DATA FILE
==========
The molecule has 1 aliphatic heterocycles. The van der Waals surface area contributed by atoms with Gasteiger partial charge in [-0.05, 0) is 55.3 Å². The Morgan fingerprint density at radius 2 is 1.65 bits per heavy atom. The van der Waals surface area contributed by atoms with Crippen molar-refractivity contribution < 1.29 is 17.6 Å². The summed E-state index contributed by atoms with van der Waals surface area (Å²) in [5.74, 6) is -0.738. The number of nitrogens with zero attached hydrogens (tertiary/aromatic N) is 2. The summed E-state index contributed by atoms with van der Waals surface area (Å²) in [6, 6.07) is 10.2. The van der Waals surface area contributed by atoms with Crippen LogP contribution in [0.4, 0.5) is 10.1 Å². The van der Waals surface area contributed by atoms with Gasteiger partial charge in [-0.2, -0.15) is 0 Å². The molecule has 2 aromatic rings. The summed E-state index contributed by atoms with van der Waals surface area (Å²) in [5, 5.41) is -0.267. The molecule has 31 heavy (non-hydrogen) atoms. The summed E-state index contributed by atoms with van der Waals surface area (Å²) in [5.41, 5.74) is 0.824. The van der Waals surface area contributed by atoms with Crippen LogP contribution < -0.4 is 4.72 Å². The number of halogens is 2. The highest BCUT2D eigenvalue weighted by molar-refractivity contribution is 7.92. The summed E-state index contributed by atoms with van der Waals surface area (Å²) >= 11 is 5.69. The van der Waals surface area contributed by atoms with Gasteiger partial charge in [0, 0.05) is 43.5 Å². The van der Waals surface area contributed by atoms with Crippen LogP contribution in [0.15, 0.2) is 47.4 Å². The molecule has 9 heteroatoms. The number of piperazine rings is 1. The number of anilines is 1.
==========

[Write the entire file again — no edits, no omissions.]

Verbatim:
The molecule has 1 aliphatic heterocycles. The van der Waals surface area contributed by atoms with Gasteiger partial charge in [-0.05, 0) is 55.3 Å². The Morgan fingerprint density at radius 2 is 1.65 bits per heavy atom. The van der Waals surface area contributed by atoms with Crippen molar-refractivity contribution < 1.29 is 17.6 Å². The summed E-state index contributed by atoms with van der Waals surface area (Å²) in [5.74, 6) is -0.738. The number of nitrogens with zero attached hydrogens (tertiary/aromatic N) is 2. The summed E-state index contributed by atoms with van der Waals surface area (Å²) in [6, 6.07) is 10.2. The van der Waals surface area contributed by atoms with Crippen LogP contribution in [0.4, 0.5) is 10.1 Å². The van der Waals surface area contributed by atoms with Gasteiger partial charge in [-0.2, -0.15) is 0 Å². The molecule has 2 aromatic rings. The summed E-state index contributed by atoms with van der Waals surface area (Å²) in [5, 5.41) is -0.267. The molecule has 31 heavy (non-hydrogen) atoms. The summed E-state index contributed by atoms with van der Waals surface area (Å²) in [5.41, 5.74) is 0.824. The van der Waals surface area contributed by atoms with Crippen LogP contribution < -0.4 is 4.72 Å². The number of halogens is 2. The highest BCUT2D eigenvalue weighted by molar-refractivity contribution is 7.92. The summed E-state index contributed by atoms with van der Waals surface area (Å²) >= 11 is 5.69. The van der Waals surface area contributed by atoms with Gasteiger partial charge in [0, 0.05) is 43.5 Å². The van der Waals surface area contributed by atoms with Crippen LogP contribution in [0.15, 0.2) is 47.4 Å². The molecule has 9 heteroatoms. The number of piperazine rings is 1. The number of anilines is 1.